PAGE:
Our house had always had some latent heat coming through the vents even when they were turned off, which was causing the temperature to be pretty unbearable during the summer. One day, we heard something making a ton of noise in our garage, and we found the source was apparently a circulator pump, which we unplugged. After we did this, the heat from the vents disappeared, and it's been much cooler inside. However, the hot water no longer works with the pump off. Our landlord said he would replace the old pump, but we don't want the heat to come back. So my question:

Why is the circulator pump affecting the heating? From what I've read, it should just be pulling water out of the pipes, it's not clear to me why that would keep the heater hot all the time, even if it's heated by hot water.

Also, is there any way to have the circulator pump running but not heat the house at the same time? It sounds like the pump should save a lot of water, but we don't want to save water at the expense of the extra energy it's consuming and the heat it's putting out.

  • The pump system I had and have installed have been on timers and only ran intermittently to keep the water in the pipe warm/ hot. They did not have to be running or powered to allow hot water to flow. It sounds like it was not properly installed. In this case the amount of waste heat is probably costing much more than the few gallons of water the recirculating system saves, plus the added heat making it uncomfortable.
    – Ed Beal
    Aug 19, 2019 at 16:03

2 Answers 2


High probably you have non-insulated pipes or components in the area of the vent system.

If you do not want completely and professionally remounting the hot water pipe, you have various ways to reduce the heating of the air:

  • Insulate the hot water pipe as much as possible. There are suitable foamed insulations that can be easily pushed over pipes. But you have also to find suitable places in the ventilation duct for inserting.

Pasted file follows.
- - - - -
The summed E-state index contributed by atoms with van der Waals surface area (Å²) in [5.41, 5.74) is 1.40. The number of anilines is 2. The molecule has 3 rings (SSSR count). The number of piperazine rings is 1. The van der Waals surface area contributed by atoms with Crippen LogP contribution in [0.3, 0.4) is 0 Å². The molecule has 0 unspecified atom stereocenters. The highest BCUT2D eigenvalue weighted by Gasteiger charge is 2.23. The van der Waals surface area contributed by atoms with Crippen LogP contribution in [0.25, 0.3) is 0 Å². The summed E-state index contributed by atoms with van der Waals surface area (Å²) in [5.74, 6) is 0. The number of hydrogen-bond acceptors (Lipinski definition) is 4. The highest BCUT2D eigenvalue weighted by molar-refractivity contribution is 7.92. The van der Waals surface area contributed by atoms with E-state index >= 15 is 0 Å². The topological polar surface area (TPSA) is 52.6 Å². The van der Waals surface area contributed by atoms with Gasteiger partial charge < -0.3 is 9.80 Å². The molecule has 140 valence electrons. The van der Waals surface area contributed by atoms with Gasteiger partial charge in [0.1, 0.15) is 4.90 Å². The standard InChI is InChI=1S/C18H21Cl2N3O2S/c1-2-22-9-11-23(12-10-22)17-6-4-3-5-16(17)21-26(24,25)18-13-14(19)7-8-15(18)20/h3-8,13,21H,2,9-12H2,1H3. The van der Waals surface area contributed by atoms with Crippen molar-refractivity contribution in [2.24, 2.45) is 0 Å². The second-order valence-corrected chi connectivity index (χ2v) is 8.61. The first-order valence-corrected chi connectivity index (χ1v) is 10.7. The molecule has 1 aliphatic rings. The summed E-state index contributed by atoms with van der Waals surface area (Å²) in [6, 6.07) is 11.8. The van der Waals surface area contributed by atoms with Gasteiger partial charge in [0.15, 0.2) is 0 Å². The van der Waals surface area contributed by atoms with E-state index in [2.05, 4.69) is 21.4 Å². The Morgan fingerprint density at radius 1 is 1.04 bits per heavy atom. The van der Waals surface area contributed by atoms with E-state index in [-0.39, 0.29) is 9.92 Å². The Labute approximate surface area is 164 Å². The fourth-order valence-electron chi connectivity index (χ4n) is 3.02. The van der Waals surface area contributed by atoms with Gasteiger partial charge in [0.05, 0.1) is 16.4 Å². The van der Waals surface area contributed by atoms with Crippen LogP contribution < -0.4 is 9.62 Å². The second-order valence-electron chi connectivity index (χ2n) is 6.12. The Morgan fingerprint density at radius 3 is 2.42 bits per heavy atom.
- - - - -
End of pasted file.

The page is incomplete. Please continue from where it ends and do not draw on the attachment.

• What is the temperature of the hot water? You can set the temperature of the water to 55°C/131°F. Or lower if the system has automatic intermediate heating to combat of legionella.
  • Put a electric timer to the circulation pump. If you do not need hot water all day, you can limit the duration of the hot water pipes.
  • Hello, and welcome to Home Improvement. Thanks for the answer; keep 'em coming. And, you should probably take our tour so you'll know how best to contribute here. Jan 1, 2020 at 11:55

Most likely what happened is that the hot water pipes were run in the same chase (interior wall space) as your heating ducts or even inside of the ducts themselves. That happens when someone adds a recirculating pump system to a house not built that way, because they need to run pipes back to the pump, but it's difficult to get access to chases to do so. So they actually run the return pipes through the existing air ducts or right next to them inside of the walls. Now the heat radiating off of your pipes is getting absorbed and distributed by your ventilation ducts into the rest of the house. Poor design.

What you could do for that is to insulate your pipes, which is pretty much standard for recirc. systems but because yours may have been a DIY retrofit by someone who didn't know that (or couldn't afford it), the pipes are uninsulated. But that assumes you have access to the pipes in the ducts, which may be problematic.

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